We've covered various issues regarding applying for a US visa, and now we are going to discuss what happens if you get denied.
It may seem like your world has come crashing in around you. You may feel personally blighted by the US officer that interviewed you. Perplexity and extreme emotion will probably figure into your state of mind after you hear those two words that cut through you like a knife:
Denials can be delivered at the end, in the middle, or right at the beginning of your interview but whenever you hear them it’s important not to over-react for two reasons. The first reason is that, although devastating, your life has not irrevocably come to an end. Worse things can happen. The second reason is that you will be expected to leave the building in an orderly fashion. Any hint of a disagreement or ‘over-reaction’ with the decision will result in you being frog marched out of the US consulate by security. The level of frog marching will depend on the level of ‘disagreement’!
The visa officer will provide you with a letter that states the reason you've been denied a US visa. The letter will tell you that you are ineligible under section 214(b) for a US visa at this time. The section that refers to your particular reason of ineligibility will also be marked on the letter. Read this letter carefully. It is with this letter that you will be able to deduce, to some degree, what went wrong and what you need to change before you can apply again. Notice that I say, "before you can apply again?" There is no limit to the number of times you can apply for a US visa. Of course nobody is saying you won’t be denied again, but you at least have the chance to prove you have made significant changes to fix your ineligibility.
Reasons your US Visa may be Denied
There are a few reasons for denial of your US visa application. The most common one is that you do not show sufficient ties to the country that you are coming from to visit the US. Basically, in the officer's eyes you are not going to leave the US once you are there. Harsh, I know, but as I’ve said before you must put yourself in the shoes of the US visa officer. They have a duty to guard their country and it’s their job to filter out the people who they feel would harm the US.
The other common reason for denial is if you are intending to study in the US and they don’t believe you qualify for the non-immigrant visa for that purpose, or if you have previously violated the terms of a non-immigrant visa. This would be in the form of any illegal activity or over staying when the visa expired. This sort of denial reason will frequently lead to having to apply for US Entry Waiver which is a different application entirely.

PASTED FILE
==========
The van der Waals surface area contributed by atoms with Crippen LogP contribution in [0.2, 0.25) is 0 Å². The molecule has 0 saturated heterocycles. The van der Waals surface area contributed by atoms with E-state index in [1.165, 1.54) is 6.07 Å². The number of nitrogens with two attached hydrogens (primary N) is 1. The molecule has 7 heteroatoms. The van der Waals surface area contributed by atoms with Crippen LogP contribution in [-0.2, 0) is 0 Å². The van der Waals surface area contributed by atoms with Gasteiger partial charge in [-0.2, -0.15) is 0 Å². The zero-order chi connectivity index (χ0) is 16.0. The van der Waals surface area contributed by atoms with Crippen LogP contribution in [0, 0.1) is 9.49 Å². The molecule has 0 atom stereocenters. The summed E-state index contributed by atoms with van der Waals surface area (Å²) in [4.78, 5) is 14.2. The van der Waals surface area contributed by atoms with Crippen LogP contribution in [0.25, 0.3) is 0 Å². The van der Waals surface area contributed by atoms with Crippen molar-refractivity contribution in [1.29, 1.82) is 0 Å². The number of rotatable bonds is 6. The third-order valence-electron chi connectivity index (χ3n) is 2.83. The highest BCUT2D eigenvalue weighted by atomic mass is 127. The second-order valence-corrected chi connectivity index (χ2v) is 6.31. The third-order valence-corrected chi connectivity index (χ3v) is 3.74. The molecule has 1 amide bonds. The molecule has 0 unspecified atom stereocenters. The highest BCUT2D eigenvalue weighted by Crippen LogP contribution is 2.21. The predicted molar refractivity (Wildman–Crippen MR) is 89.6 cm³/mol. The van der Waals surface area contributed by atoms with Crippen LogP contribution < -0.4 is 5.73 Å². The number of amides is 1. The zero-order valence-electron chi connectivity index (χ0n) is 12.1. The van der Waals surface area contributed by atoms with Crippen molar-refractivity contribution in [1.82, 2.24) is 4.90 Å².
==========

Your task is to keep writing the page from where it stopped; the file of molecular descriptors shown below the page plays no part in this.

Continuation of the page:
Reapplying for a US Visa once you have been Denied
So you have been denied and you have picked yourself up and want to try again. You MUST show that you situation has significantly changed from the last time you applied. If you applied for a US visa and were denied because you had only been in Canada for a few months, you need to reapply after you have been in Canada around 6 months longer. If you were denied because you had no job, you need to find a job and work there for a few months before you reapply. It’s very simple really - Improve your situation; improve your chances of a getting a visa.
It's strongly advised that you wait for a few months before reapplying. It’s not mandatory and reapplying immediately is allowed, but the officer who interviews you will be thinking, ‘How could this person have significantly changed his situation in 4 weeks?” It’s possible, yes, but not very likely.
It’s also a common misconception that if you are denied in Toronto then you could try in Ottawa and get a different officer that may approve you. The officers do all share information, and most obvious of all, when you redo your online application form DS-160 you will have to state why you were denied a US visa previously. Believe it or not, they do read the applications,so don’t think that by changing the location you change the decision. The best way to get a US visa is to make sure you do qualify and can show the changes you have made since you last applied.
If at first you don’t succeed, try, try again! And while you are trying, let your friends and family know that Canada is also a very nice place, and they're welcome to come visit you here while you are waiting to reapply for your US visa!